Data-driven marketing is currently on everyone’s lips. It sounds too good to be true: data can improve and simplify marketing decisions. Many companies already collect a lot of data, but the wheat is separated from the chaff when this data is used in a targeted manner. Today we take a look at the application fields of data-driven marketing.
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Data-Driven Marketing: What’s It All About?
Data-driven marketing is a part of data-driven business and specifically focuses on marketing and user data. Targeted, personalised, conversion-optimised, data-based decisions make aligning your marketing activities along the customer journey more accessible and more efficient.
Especially in digital commerce, customer data is already being used to serve increasing customer requirements. Whether individualised products and offers, customer-specific prices or personalised visual layouts of the online shop: the customer always wants to feel understood and confirmed in their purchase intention – whether in B2B or B2C. Although many companies already collect a large amount of data, they often do not know how to shape it into sensible campaigns.
We will show you where data-driven marketing is explicitly used in the following.
Data-Driven Marketing Fields Of Application
The aim of data-driven marketing is not just to collect data and make reliable statements about user behaviour but to use this data to increase conversions and address customers directly. Customers expect to be handled personally and now, whether on websites, social media platforms, or in an email inbox. With the right data-driven marketing decisions, this is also easily achievable. The question now is: How and where is data-driven marketing used in detail?
In cluster analysis, users are segmented into different groups based on their behaviour on a website using algorithms. Clusters can be used in addition to personas better to understand user groups and their behaviour on the website. Cluster groups can then be addressed through online marketing campaigns through targeted targeting. The advantage is that new users can be automatically classified, and personalised ads can be displayed.
Recommendations are recommendations that are displayed within an online shop. The goal is to show customers meaningful cross and upselling products and encourage them to expand their shopping cart. Based on a previously defined logic and the same or similar product attributes, the customer behaviour itself can also serve as the starting point for the recommendation. The advantage here is that typical purchasing patterns and preferences of specific customer groups automatically lead to the display of suitable product advertisements.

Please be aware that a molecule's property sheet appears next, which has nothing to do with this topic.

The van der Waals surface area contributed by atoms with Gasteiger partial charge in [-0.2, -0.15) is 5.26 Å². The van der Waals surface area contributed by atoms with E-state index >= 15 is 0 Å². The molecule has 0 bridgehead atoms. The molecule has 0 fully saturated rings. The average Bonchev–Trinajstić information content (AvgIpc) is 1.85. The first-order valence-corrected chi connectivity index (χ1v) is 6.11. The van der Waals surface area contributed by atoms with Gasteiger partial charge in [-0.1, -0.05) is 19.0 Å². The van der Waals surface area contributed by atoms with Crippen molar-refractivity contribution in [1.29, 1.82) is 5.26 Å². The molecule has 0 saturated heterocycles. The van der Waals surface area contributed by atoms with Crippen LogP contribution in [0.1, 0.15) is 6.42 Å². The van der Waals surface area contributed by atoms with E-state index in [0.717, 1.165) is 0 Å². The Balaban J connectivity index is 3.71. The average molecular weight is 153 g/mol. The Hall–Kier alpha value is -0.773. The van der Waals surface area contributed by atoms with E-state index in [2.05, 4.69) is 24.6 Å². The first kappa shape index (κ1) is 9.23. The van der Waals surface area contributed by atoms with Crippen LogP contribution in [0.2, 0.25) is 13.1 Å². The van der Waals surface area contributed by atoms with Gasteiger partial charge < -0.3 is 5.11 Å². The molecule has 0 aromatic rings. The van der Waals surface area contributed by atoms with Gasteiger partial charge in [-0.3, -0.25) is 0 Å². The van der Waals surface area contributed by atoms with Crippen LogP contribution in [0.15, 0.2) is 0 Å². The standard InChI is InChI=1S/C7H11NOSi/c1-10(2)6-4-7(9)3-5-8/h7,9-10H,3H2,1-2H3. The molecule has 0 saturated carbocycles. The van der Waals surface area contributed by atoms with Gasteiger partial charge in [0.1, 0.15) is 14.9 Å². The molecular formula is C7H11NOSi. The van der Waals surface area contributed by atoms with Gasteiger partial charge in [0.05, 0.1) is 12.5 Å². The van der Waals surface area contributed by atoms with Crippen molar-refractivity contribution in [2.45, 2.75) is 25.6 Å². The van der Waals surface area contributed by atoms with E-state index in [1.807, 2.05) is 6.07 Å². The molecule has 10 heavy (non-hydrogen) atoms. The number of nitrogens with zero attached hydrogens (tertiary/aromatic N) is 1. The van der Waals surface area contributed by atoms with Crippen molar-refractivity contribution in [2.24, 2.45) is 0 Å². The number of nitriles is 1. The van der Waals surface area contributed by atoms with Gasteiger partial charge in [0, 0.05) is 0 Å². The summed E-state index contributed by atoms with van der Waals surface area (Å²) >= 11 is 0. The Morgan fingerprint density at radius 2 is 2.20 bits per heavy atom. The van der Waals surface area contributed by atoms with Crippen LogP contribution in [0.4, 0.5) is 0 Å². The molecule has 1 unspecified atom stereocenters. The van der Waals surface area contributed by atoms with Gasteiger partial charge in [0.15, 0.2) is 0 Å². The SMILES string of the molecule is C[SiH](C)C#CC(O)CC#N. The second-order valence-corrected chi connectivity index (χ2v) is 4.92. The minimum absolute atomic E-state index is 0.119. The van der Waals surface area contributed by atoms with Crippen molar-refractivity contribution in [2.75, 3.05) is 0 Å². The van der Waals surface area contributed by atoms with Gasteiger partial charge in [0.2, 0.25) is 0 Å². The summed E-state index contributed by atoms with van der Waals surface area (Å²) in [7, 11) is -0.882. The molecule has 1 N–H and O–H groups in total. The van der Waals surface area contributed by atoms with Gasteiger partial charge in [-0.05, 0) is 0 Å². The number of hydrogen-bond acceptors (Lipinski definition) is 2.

Probably the most common way to reactivate customers is retargeting or remarketing. Here, the aim is to lead the customer back to the website after abandoning a purchase or other desired conversion goals. The user’s behaviour is recorded to later display products, shopping cart contents, or services that have already been viewed in a cross-media manner. So if a customer is in a retailer’s online shop, he will receive corresponding ads on different channels over the next few days. Established practice. Effective Practice.
Data-driven content makes it possible to display content tailored to the user on the website or shop. This works similarly to recommendations but with a range instead of products. For example, if a customer is interested in all-weather jackets, he will see more content for hiking routes, nature apps or hiking boots and less content from areas that may not interest him.
Automatic Price Adjustment
In e-commerce, in particular, it is essential to remain competitive. This is not the least due to the price. It pays off to keep an eye on the market and the competition constantly. However, it is not possible to permanently manually align your costs with those of the competition. This is where the automatic price adjustment comes into play: data is used, for example, via APIs or different providers to keep up with various price fluctuations and adjustments from the competition. Automatic.
The degree of automation in email marketing is very high: for example, trigger mailings or predefined mailing routes can be triggered with particular customer behaviour. Email marketing is also suitable for A/B testing: To evaluate which aspects of an email lead to which user action and reaction, two slightly different versions of the same email are sent to two groups of recipients. If variant A achieves more conversions than variant B, the needs and preferences of the target group can be determined quickly and reliably based on the varied aspects.